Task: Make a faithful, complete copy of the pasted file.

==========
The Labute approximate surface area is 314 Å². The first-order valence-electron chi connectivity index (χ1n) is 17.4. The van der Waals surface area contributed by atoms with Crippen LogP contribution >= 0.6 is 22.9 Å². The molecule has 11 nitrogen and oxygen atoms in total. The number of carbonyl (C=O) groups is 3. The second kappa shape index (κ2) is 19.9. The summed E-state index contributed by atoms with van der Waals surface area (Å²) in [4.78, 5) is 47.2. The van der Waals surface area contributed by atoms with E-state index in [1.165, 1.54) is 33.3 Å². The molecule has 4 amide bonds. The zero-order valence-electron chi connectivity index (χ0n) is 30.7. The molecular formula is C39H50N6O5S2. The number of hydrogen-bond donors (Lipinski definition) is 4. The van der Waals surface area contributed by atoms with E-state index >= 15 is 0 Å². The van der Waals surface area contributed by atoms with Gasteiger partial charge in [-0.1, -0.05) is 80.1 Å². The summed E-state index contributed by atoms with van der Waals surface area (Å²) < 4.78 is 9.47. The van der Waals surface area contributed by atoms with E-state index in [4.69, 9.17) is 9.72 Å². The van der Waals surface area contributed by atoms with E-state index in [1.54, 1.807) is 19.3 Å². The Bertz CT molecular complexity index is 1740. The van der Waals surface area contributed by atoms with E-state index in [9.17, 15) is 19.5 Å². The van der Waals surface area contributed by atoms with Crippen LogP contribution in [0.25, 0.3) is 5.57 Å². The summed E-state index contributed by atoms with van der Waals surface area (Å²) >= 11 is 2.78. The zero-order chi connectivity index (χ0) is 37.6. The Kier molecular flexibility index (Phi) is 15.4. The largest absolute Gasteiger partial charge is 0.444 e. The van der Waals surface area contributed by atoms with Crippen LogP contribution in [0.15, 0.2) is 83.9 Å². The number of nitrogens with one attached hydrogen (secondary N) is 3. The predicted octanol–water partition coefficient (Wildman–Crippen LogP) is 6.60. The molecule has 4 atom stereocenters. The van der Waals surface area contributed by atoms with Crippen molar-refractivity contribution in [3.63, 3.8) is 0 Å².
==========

The Labute approximate surface area is 314 Å². The first-order valence-electron chi connectivity index (χ1n) is 17.4. The van der Waals surface area contributed by atoms with Crippen LogP contribution >= 0.6 is 22.9 Å². The molecule has 11 nitrogen and oxygen atoms in total. The number of carbonyl (C=O) groups is 3. The second kappa shape index (κ2) is 19.9. The summed E-state index contributed by atoms with van der Waals surface area (Å²) in [4.78, 5) is 47.2. The van der Waals surface area contributed by atoms with E-state index in [1.165, 1.54) is 33.3 Å². The molecule has 4 amide bonds. The zero-order valence-electron chi connectivity index (χ0n) is 30.7. The molecular formula is C39H50N6O5S2. The number of hydrogen-bond donors (Lipinski definition) is 4. The van der Waals surface area contributed by atoms with E-state index >= 15 is 0 Å². The van der Waals surface area contributed by atoms with Gasteiger partial charge in [-0.1, -0.05) is 80.1 Å². The summed E-state index contributed by atoms with van der Waals surface area (Å²) < 4.78 is 9.47. The van der Waals surface area contributed by atoms with E-state index in [4.69, 9.17) is 9.72 Å². The van der Waals surface area contributed by atoms with E-state index in [1.54, 1.807) is 19.3 Å². The Bertz CT molecular complexity index is 1740. The van der Waals surface area contributed by atoms with E-state index in [9.17, 15) is 19.5 Å². The van der Waals surface area contributed by atoms with Crippen LogP contribution in [0.25, 0.3) is 5.57 Å². The summed E-state index contributed by atoms with van der Waals surface area (Å²) >= 11 is 2.78. The zero-order chi connectivity index (χ0) is 37.6. The Kier molecular flexibility index (Phi) is 15.4. The largest absolute Gasteiger partial charge is 0.444 e. The van der Waals surface area contributed by atoms with Crippen LogP contribution in [0.15, 0.2) is 83.9 Å². The number of nitrogens with one attached hydrogen (secondary N) is 3. The predicted octanol–water partition coefficient (Wildman–Crippen LogP) is 6.60. The molecule has 4 atom stereocenters. The van der Waals surface area contributed by atoms with Crippen molar-refractivity contribution in [3.63, 3.8) is 0 Å².